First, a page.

Losing more weight doesn’t mean losing more fat

Why fast weight loss isn’t impressive: It’s not (all) fat.

Going through check ins this week a few people seem disappointed with 1-2lb weight loss a week..THAT IS PERFECT!! Which begs the question are your expectations of rate of fat loss realistic?

Faster fat loss probably isn’t more fat.. here is why..

Many of you may have heard that 1lb a week of weight loss is optimal because which 1lb of fat is 3500 calories and this equates to a deficit of 500 calories a day for a week. Cool.

However, the 3500 calorie rule doesn’t quite add up when we look at real world weight loss. It might if you lost weight solely from fat but that is extremely unlikely and even more so in the first week or so of a diet where we often see bigger drops in weight (remember weight loss doesn’t = fat loss).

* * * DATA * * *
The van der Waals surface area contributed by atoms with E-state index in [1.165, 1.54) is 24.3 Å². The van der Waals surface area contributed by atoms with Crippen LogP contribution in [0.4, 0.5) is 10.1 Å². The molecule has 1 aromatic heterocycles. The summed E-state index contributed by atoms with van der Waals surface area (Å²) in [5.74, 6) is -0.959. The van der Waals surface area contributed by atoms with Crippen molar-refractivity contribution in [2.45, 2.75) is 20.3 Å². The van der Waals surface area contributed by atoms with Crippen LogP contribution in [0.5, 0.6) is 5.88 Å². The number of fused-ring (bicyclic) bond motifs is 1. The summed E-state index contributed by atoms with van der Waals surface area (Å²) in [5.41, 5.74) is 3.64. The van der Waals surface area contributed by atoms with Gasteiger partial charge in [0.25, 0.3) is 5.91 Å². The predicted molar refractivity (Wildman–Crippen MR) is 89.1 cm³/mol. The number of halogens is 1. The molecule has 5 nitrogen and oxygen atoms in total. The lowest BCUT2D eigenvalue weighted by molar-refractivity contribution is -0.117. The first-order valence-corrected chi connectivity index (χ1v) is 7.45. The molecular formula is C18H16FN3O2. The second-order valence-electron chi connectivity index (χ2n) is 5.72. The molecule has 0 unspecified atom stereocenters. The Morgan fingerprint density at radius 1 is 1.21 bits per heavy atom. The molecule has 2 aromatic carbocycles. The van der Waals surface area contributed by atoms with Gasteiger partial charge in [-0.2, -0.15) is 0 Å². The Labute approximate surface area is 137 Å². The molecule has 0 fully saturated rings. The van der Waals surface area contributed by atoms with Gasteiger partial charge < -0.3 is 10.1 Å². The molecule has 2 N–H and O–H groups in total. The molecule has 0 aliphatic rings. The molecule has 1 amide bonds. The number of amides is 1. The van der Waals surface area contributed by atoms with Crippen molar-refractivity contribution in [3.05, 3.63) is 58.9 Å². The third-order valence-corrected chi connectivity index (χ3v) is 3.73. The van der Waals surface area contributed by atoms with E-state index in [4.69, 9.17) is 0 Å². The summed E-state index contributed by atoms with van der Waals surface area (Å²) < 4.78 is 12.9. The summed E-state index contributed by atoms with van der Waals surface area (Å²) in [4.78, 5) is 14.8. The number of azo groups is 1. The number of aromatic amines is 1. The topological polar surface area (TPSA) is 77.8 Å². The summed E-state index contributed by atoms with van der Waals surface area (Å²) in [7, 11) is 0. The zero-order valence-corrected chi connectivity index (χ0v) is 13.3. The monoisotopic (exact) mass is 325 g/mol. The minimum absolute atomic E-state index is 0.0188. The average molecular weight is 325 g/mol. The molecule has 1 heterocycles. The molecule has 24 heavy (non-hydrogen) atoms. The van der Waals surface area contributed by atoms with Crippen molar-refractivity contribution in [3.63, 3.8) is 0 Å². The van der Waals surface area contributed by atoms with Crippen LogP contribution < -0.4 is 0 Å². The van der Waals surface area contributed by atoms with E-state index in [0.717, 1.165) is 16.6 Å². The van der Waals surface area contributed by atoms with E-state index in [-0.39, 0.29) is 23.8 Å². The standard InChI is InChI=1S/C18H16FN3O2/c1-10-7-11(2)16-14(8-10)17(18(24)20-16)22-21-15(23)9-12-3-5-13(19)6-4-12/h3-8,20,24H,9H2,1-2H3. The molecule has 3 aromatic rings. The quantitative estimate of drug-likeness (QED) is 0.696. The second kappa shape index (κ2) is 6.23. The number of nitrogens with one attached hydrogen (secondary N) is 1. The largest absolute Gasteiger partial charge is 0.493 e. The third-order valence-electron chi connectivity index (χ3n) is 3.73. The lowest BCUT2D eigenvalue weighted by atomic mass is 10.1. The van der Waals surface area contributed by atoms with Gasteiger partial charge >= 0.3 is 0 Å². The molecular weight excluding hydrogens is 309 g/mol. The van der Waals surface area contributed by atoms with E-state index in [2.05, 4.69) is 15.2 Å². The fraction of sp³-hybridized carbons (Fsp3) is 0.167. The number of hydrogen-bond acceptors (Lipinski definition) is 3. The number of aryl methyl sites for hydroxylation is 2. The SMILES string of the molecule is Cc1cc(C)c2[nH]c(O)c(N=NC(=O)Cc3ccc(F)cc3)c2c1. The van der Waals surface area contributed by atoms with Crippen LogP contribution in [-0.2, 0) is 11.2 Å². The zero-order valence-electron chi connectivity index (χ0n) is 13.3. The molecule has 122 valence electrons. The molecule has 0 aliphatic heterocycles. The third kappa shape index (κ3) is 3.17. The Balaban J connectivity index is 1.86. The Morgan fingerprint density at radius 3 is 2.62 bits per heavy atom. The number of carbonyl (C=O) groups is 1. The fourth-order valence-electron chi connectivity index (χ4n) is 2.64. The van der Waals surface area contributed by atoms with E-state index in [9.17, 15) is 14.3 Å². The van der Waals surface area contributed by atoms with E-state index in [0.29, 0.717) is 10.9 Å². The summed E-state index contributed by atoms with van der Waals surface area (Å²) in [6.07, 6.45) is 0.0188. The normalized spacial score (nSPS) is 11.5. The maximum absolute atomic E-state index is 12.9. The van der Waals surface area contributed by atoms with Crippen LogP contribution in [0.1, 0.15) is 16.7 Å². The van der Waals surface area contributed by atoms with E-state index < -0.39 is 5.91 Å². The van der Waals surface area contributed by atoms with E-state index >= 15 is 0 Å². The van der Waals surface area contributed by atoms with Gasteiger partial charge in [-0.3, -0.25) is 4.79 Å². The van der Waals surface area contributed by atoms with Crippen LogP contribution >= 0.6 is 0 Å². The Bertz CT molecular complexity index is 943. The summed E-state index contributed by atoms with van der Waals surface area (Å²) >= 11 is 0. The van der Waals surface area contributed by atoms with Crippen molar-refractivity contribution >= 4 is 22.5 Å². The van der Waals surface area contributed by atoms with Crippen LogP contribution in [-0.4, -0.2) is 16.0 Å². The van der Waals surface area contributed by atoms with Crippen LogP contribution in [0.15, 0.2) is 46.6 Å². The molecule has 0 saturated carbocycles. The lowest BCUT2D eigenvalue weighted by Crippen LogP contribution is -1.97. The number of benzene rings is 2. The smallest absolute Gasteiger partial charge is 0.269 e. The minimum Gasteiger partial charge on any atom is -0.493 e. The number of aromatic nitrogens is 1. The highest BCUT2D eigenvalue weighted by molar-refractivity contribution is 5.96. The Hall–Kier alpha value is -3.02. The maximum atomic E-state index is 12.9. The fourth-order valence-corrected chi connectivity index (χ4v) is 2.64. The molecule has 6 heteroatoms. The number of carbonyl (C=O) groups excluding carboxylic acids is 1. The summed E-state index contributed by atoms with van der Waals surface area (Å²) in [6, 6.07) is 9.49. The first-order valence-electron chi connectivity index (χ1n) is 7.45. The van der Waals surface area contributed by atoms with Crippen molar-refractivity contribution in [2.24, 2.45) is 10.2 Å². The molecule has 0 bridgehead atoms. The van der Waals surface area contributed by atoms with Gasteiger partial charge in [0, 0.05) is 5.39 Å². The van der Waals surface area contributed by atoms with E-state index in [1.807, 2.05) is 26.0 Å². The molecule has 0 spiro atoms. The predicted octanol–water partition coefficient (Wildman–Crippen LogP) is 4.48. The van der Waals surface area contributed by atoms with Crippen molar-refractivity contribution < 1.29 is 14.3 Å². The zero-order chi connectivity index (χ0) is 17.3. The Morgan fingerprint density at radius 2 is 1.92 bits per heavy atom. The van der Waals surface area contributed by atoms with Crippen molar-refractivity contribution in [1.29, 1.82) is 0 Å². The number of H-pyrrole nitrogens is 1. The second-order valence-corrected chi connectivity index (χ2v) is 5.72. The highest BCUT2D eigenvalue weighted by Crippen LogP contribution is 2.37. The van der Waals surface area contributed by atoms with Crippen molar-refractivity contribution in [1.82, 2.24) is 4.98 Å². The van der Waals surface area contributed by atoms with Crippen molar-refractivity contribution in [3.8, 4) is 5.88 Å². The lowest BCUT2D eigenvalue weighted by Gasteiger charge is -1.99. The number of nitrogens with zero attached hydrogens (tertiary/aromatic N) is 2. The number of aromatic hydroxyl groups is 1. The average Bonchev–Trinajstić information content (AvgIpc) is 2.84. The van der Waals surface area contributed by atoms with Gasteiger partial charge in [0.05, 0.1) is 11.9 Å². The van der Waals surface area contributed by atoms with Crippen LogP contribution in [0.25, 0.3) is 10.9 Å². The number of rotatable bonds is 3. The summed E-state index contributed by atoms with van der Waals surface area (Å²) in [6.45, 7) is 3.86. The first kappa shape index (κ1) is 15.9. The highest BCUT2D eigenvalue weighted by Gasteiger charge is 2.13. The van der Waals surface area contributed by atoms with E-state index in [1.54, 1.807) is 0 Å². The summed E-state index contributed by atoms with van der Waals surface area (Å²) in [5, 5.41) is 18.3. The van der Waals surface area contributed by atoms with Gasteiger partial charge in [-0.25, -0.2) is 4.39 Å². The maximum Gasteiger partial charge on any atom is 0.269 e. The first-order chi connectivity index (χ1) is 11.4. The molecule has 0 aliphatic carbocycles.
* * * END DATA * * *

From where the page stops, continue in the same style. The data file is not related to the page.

This is because we use energy from glycogen and muscle breakdown as well as from fat when we are in an energy deficit.

The energy balance equation does not directly refer to weight or weight loss. It refers to energy stores.

Energy balance is the difference between how much energy you take in and how much energy you expend –  over time this indicates how much energy you have stored in your body. This energy can be stored as glycogen in the muscle, as muscle tissue itself or, as fat.

So ,when you are losing weight it is coming from a mixture of glycogen, muscle and fat.. oh and all the fluctuations due to water retention & food volume.

Rapid weight loss can often mean you are losing a higher % of lean body mass and/or water. That’s why you’ll actually lose more weight if you don’t resistance train as you will lose more muscle mass.. just to be clear here.. MORE WEIGHT.. NOT MORE FAT!!!

So, you may weigh less but you will have a higher body fat % and you (arguably) won’t look as good.. unless you were going for the skinny fat look.. each to their own.

If you want to learn how to optimise your fat loss while minimising loss of lean body mass then get in touch.